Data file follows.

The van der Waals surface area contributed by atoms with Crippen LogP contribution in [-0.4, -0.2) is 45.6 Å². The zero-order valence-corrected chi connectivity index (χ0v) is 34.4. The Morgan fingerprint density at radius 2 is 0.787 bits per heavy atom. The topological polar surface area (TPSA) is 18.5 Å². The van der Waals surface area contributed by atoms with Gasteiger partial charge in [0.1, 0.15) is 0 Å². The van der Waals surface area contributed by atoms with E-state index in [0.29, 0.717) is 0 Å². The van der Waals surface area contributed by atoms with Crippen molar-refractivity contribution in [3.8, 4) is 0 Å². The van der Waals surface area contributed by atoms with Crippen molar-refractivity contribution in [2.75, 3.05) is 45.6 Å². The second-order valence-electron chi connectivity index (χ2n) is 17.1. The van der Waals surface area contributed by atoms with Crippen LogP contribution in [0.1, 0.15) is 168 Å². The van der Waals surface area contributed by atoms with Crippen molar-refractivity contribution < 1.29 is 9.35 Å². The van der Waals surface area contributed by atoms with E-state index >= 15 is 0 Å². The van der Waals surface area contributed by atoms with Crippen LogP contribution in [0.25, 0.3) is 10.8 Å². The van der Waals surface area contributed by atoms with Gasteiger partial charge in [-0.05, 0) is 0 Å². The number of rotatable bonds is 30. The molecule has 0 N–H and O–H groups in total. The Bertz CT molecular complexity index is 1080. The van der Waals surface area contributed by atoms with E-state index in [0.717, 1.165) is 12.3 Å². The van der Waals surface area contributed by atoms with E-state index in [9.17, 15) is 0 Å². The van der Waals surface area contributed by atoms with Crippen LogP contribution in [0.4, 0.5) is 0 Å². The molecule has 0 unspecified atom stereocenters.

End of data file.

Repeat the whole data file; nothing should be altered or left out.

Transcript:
The van der Waals surface area contributed by atoms with Crippen LogP contribution in [-0.4, -0.2) is 45.6 Å². The zero-order valence-corrected chi connectivity index (χ0v) is 34.4. The Morgan fingerprint density at radius 2 is 0.787 bits per heavy atom. The topological polar surface area (TPSA) is 18.5 Å². The van der Waals surface area contributed by atoms with Gasteiger partial charge in [0.1, 0.15) is 0 Å². The van der Waals surface area contributed by atoms with E-state index in [0.29, 0.717) is 0 Å². The van der Waals surface area contributed by atoms with Crippen molar-refractivity contribution in [3.8, 4) is 0 Å². The van der Waals surface area contributed by atoms with Crippen molar-refractivity contribution in [2.75, 3.05) is 45.6 Å². The second-order valence-electron chi connectivity index (χ2n) is 17.1. The van der Waals surface area contributed by atoms with Crippen LogP contribution in [0.1, 0.15) is 168 Å². The van der Waals surface area contributed by atoms with Crippen molar-refractivity contribution < 1.29 is 9.35 Å². The van der Waals surface area contributed by atoms with E-state index >= 15 is 0 Å². The van der Waals surface area contributed by atoms with Crippen LogP contribution in [0.25, 0.3) is 10.8 Å². The van der Waals surface area contributed by atoms with Gasteiger partial charge in [-0.05, 0) is 0 Å². The number of rotatable bonds is 30. The molecule has 0 N–H and O–H groups in total. The Bertz CT molecular complexity index is 1080. The van der Waals surface area contributed by atoms with E-state index in [0.717, 1.165) is 12.3 Å². The van der Waals surface area contributed by atoms with E-state index in [9.17, 15) is 0 Å². The van der Waals surface area contributed by atoms with Crippen LogP contribution in [0.4, 0.5) is 0 Å². The molecule has 0 unspecified atom stereocenters.